Hola. ¿Como esta frijole?
¿Le gusta reir?
I love to laugh and I love to make things that make me laugh. Whenever I am in need of some DIY wall decor, I almost always pick something funny and I especially love puns. Now, I don’t really consider myself trendy, and I’m okay with that. So, I have no idea if this ombre trend is over or not, but this makes me laugh which makes the trendiness of it totally irrelevant. I thought painting ombre was going to be much harder to execute, but it was totally easy.
El Ombre Hombre.
Ombre: having tones of color that shade into each other, graduating from light to dark
Hombre: a man, especially one of a particular type. “That is one ombre hombre.”
First thing’s first, pick your ombre colors. I know that pink to orange ombre seems a little random, but I was going off of some of the colors in the bedding of the guest room. When painting a gradient from one color to another, make sure they are in the same color family. The easiest and most fool-proof way to do this is to get your paint mixed in samples from Home Depot or Lowe’s and pick colors that are on the same level on your paint chip sample. I went with Dragon Fruit and Aurora Orange, both are the third color down on the sample chip.
Paint your background. If you want the finished piece of work to have a white background, paint it and don’t just leave it bare canvas. I have seen this too many times and it makes the painting look unfinished. After a ton of hard work on your main image, the last thing you want is for your work to look unprofesh. Speaking of unprofesh, I totally used leftover house paint from our most recent home reno. It’s super bright white and one thousand times better than unpainted white canvas. And free.
I taped off the edges of the canvas so I could paint the edges after the painting was completed.
For the Hombre, I used a stencil that I created with the Silhouette Cameo. I purchased a vector for a buck on VectorStock, did some editing in Photoshop to suit my needs and then added the word “HOMBRE” in the font Bebas Neue. I made sure that the image in Photoshop was actual size, 36″ x 36″, so that when imported into the Silhouette software, it would be cut at actual size. Grandé.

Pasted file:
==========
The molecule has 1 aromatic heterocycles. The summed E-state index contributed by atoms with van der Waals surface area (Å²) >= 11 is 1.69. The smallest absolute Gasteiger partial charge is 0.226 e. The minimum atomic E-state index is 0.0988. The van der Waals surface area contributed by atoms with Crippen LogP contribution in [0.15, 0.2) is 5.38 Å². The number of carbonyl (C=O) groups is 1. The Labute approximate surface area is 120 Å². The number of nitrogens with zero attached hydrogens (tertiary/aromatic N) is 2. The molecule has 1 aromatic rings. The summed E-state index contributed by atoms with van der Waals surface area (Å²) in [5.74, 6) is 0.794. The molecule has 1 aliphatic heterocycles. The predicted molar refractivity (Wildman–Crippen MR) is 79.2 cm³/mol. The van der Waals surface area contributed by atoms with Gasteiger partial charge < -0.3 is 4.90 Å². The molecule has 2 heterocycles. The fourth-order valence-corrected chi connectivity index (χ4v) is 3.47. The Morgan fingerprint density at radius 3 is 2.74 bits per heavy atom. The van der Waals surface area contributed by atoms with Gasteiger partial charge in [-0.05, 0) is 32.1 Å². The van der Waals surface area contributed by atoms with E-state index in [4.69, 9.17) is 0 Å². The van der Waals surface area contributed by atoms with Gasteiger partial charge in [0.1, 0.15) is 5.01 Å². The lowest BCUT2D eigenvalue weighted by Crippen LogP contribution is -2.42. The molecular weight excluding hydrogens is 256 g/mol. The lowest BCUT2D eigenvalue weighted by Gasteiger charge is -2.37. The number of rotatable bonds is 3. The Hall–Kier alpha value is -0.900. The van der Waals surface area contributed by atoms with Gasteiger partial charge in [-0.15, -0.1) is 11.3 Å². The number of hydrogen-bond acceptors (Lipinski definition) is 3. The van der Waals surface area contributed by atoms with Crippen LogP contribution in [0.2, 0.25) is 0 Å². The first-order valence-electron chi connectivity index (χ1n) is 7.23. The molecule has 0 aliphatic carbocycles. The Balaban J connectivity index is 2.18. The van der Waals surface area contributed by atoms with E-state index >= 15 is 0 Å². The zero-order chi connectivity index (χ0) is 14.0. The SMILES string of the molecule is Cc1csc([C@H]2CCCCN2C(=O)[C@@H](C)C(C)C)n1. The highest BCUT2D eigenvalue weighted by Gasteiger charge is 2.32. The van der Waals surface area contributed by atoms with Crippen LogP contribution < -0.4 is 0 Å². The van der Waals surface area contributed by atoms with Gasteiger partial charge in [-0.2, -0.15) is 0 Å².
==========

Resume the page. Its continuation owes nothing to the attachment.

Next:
For this project, I knew I need a boat load of vinyl, but really didn’t want to pay boat load of money, so I used scraps. There are a couple ways to cut scraps with your Silhouette. You can measure the size of your scrap and try to fit what you can on each piece, then line them up and stick on your transfer tape all at once to transfer the whole image as one…
…Or, you can stick two scraps together and feed them through as one. Lift the vinyl off of one side of one piece of the vinyl about a half inch (or less, if you can) and stick that to your other piece of vinyl….
Then flip it over and tape down the backing to keep it from getting jammed up in your machine.
Feed it through like normal. Keep in mind that, in the places where the vinyl overlaps, you may need to go over the cuts with an exacto knife to account for the blade not going through both layers of material. This probably isn’t the best idea on intricate designs, but for a big project with easy cut lines, it’s a total money saver.
Once I had all my scraps cut and pieced, I found center and stuck the vinyl to the canvas and got busy.
I also added some clear contact paper from the side of the canvas to the image to prevent any sloppy paint drips from ruining the painting.
For the ombre, I didn’t want definite lines, so I didn’t want to used painter’s tape to divide the colors. Instead, I just mixed even amounts of pink and orange and started in the middle.
I painted the top pure pink, the bottom pure orange and the middle was an even mix of the two, that way, I knew exactly what I was working towards as I painted.
I mixed up my paint on some foil and did a little gradient testing at the same time. I used four different foam brushes, one for pink, one for orange, one for pink-orange, and one for orange-pink.
I worked in sections moving each color closer toward each other. Since the paint didn’t get total coverage with one coat, I had to wait for each section to dry and then added a second coat. I knew I wouldn’t be able to mix the colors the exact same way a second time, so I went over each section with a hair dryer real quick and then gave it a second coat. This also helped with the blending.
He looks like he’s en fuego.
Once it was all dry, I removed the vinyl and painted the edges orange. The word “Hombre” was slightly off center so I added a period to even it out.
There was a little bit of paint bleeding around the edges…
…so I went back with some white paint and a tiny brush and cleaned ’em up. There were so many layers of pink and orange paint that it made a nice little ridge for my tiny brush to glide along, keeping semi-straight lines.
Have you painted anything ombre? Got any good tips?